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Photograph © Wayne Lorentz
Photograph © Wayne Lorentz
The Longhorn Pecan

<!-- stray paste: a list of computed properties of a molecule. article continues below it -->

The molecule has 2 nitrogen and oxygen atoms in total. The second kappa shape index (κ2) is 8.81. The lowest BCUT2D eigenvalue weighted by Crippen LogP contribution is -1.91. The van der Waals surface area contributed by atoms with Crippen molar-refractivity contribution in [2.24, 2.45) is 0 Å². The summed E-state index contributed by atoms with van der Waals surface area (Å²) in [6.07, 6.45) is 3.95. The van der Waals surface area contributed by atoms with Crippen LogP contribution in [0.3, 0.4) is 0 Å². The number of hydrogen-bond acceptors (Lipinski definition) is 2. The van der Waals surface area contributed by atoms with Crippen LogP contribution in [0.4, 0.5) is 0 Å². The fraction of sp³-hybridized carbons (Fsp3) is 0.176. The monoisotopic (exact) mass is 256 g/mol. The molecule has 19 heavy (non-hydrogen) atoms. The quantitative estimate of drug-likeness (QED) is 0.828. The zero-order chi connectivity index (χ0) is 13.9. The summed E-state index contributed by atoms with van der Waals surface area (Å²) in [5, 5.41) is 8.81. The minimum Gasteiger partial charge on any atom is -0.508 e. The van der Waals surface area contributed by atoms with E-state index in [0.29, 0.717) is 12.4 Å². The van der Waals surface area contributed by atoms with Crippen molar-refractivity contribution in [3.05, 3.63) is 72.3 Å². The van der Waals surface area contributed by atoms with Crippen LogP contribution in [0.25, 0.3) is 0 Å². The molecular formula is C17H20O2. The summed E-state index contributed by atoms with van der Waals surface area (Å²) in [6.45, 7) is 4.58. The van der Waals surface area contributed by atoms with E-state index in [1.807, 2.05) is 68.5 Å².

Nature has a remarkable way of healing the scars inflicted by man if she's just left alone for a while. Witness Buffalo Bayou downtown. It's still too polluted to eat any fish from the waterway, but there are fish there. Many fish. Big fish. As well as alligators, migratory shorebirds, and some of the biggest, scariest turtles in Texas. All this is possible because man has turned his back on the waterway he damaged and focused his attention elsewhere. The same is true for the The Longhorn Pecan. It is the descendant of a great stand of pecan trees between the coastal plain and the Katy Prairie. That same stand of trees produced the "Peaceful Pecan"– a tree famous because in its shade in 1837 the Cherokee Indians and President Sam Houston signed a treaty back when Houston was the capital of Texas. Today the tree stands alone with man having built round, above, and below it. "Longhorn" isn't a species of pecan tree. The name comes from the Longhorn Café. The tree is firmly lodged in the restaurant's back patio, its roots covered by bricks, surrounded by the Lancaster Hotel and the Calpine Center. It was the construction of that tower that gave the tree its 15 minutes of fame. Previously, it was hemmed in by the Rice Rittenhouse parking garage, so the only people who knew this historic tree was left in downtown were the people at the Longhorn. When the parking garage came down to make way for the Calpine Center, people outside saw it and started asking questions. They marveled at the way the brave tree seems to defy the smog, the cramped conditions, and all the other insults thrown at it. It wouldn't be accurate to say it thrives, but it at least survives. Most of the foliage is gathered at the top as the tree stretches skyward in search of natural light. Thanks to Hines, the people who developed the Calpine tower, the tree may finally get a chance to experience some lateral growth. Construction workers carefully placed scaffolding and other protections around the tree during construction, and now that the tower is done, the tree is a little less cramped. The tower also helps with sunlight. The Calpine Center's windows reflect natural light that was previously absorbed by the concrete parking decks. But at 32-stories, the Calpine Center is much taller than the former parking garage, and will keep the precious morning sun to itself. By now the Longhorn Pecan is estimated to be about 60-years-old. That means it will end its natural life cycle in about a decade. If you have the chance, try to see this piece of natural history before it dies.
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